The main reasons for the rise of Devops adoption are cloud computing and open source software. According to statistics, following Devops practices seem to be faster, scalable and cheaper when compared to other application deployment and management methods.

Do let us know in the comments section if you are adopting Devops in your organisation.

Devops trends

AWS security Tips : 16 Things to Do for Securing your AWS Account

aws security tips

Most of the developers and system admins start with the AWS one-year free tier account. There were many hacking incidents for such accounts which ended up in huge monthly bills (Eg: Bitcoin miners). This happens because of many reasons. For example, you may commit your code to a public code repository with your AWS access and secret keys and a hacker would get access to you account and he will launch high capacity instances for his computing needs. This would result in a huge monthly usage bill. You can avoid your account being getting hacked just by applying few security policies and following best practices. In this article, we will explain few things you need to do to your existing account or for a new AWS account.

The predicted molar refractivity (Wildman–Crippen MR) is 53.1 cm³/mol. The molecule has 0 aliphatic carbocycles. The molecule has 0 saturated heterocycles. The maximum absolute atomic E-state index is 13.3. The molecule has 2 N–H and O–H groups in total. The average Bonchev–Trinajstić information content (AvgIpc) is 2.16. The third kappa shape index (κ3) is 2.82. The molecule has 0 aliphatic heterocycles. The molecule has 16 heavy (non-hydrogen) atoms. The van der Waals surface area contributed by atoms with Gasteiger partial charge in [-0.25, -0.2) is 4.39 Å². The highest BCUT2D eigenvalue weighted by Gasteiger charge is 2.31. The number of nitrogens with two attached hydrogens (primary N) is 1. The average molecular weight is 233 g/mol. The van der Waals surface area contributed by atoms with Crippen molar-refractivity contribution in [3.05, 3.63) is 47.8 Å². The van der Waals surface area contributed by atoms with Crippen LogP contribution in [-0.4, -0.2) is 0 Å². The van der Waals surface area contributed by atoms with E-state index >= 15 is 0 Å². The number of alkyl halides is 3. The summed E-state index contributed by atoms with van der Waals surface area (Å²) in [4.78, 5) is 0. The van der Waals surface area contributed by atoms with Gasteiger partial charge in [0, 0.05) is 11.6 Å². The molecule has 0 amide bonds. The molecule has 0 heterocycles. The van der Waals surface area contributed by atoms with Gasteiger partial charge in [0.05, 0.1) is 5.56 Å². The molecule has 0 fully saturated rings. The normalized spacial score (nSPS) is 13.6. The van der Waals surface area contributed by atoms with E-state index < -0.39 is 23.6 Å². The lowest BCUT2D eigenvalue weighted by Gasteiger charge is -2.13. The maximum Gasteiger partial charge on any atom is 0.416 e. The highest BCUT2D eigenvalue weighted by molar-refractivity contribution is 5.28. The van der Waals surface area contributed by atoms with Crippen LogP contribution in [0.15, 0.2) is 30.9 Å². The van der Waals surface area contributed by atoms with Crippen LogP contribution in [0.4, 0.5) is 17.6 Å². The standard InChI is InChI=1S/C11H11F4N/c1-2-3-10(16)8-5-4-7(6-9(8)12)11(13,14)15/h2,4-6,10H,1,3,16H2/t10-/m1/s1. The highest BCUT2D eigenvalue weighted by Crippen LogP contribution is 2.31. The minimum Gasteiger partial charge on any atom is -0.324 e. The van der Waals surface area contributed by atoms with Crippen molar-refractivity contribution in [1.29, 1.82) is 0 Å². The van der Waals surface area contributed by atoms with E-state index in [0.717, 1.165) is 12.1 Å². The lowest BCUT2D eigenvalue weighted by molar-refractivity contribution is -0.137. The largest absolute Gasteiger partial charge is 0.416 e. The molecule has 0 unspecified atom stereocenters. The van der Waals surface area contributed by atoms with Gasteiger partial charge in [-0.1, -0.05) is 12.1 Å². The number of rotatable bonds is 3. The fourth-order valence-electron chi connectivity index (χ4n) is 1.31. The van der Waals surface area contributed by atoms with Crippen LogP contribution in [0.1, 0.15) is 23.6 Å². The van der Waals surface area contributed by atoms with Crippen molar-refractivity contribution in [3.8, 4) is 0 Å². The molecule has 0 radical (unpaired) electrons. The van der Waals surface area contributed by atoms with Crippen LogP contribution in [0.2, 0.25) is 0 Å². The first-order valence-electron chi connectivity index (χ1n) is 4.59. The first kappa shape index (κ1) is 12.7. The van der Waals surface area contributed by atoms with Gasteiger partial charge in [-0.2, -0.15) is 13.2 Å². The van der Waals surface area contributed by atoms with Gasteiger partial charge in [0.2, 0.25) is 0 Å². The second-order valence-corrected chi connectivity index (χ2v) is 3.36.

Things to Do for Securing your AWS Account

1. Create IAM user with admin privileges for you even if you have the root access. Do not use you root account except for billing purposes.

2. Put a strong password of more than 10 characters for your root account.

2. Enable strong password policy with password expiration for IAM users.

3. Enable MFA (Multi-Factor Authentication) for you root account and all IAM user accounts.

4. Do not create AWS access keys unless needed. Make the existing keys inactive when not used.

5. Never hard code your access keys in your code which would end up getting committed to any public repository.

6. Never store you access keys and secret key in ec2 instances or any other cloud storage. If you need to access AWS resources from an ec2 instance, you can always use IAM roles.

7. Never allow all ports in security groups for your instances. Allow only required ports for your applications.

8. Make use of NACL’s to provide an additional security layer.

9. Never send your AWS credentials over email. If you do, change the password as soon as possible.

10. If you are planning to host your website on a windows server, install a good antivirus.

11. If you have more instances in VPC, use a Jump Server to connect to those machines or use Virtual VPN appliances like OpenVPN.